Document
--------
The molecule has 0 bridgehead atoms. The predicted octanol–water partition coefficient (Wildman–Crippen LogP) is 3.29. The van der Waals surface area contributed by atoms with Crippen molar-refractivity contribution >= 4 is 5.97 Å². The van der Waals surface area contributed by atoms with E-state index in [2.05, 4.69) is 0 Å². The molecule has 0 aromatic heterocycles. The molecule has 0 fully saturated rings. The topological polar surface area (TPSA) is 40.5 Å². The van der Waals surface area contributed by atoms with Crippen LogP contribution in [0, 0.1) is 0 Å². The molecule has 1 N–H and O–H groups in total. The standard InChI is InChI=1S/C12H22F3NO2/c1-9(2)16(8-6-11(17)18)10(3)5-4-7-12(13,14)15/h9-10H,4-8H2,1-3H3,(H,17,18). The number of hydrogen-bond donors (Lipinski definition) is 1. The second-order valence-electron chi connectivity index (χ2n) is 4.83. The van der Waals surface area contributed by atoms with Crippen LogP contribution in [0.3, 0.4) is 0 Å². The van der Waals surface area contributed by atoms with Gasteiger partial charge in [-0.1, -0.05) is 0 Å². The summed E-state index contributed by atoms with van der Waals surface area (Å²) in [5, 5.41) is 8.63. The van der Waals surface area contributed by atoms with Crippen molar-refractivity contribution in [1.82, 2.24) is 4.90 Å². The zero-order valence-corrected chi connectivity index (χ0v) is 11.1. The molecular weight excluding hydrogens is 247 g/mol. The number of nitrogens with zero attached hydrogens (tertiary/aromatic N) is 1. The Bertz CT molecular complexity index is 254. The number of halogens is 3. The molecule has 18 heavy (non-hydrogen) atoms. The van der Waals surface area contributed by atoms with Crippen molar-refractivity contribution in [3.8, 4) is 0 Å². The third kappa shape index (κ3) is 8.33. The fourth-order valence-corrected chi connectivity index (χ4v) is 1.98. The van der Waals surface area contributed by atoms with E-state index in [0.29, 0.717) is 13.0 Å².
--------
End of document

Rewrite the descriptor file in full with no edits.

The molecule has 0 bridgehead atoms. The predicted octanol–water partition coefficient (Wildman–Crippen LogP) is 3.29. The van der Waals surface area contributed by atoms with Crippen molar-refractivity contribution >= 4 is 5.97 Å². The van der Waals surface area contributed by atoms with E-state index in [2.05, 4.69) is 0 Å². The molecule has 0 aromatic heterocycles. The molecule has 0 fully saturated rings. The topological polar surface area (TPSA) is 40.5 Å². The van der Waals surface area contributed by atoms with Crippen LogP contribution in [0, 0.1) is 0 Å². The molecule has 1 N–H and O–H groups in total. The standard InChI is InChI=1S/C12H22F3NO2/c1-9(2)16(8-6-11(17)18)10(3)5-4-7-12(13,14)15/h9-10H,4-8H2,1-3H3,(H,17,18). The number of hydrogen-bond donors (Lipinski definition) is 1. The second-order valence-electron chi connectivity index (χ2n) is 4.83. The van der Waals surface area contributed by atoms with Crippen LogP contribution in [0.3, 0.4) is 0 Å². The van der Waals surface area contributed by atoms with Gasteiger partial charge in [-0.1, -0.05) is 0 Å². The summed E-state index contributed by atoms with van der Waals surface area (Å²) in [5, 5.41) is 8.63. The van der Waals surface area contributed by atoms with Crippen molar-refractivity contribution in [1.82, 2.24) is 4.90 Å². The zero-order valence-corrected chi connectivity index (χ0v) is 11.1. The molecular weight excluding hydrogens is 247 g/mol. The number of nitrogens with zero attached hydrogens (tertiary/aromatic N) is 1. The Bertz CT molecular complexity index is 254. The number of halogens is 3. The molecule has 18 heavy (non-hydrogen) atoms. The van der Waals surface area contributed by atoms with Crippen molar-refractivity contribution in [3.8, 4) is 0 Å². The third kappa shape index (κ3) is 8.33. The fourth-order valence-corrected chi connectivity index (χ4v) is 1.98. The van der Waals surface area contributed by atoms with E-state index in [0.29, 0.717) is 13.0 Å².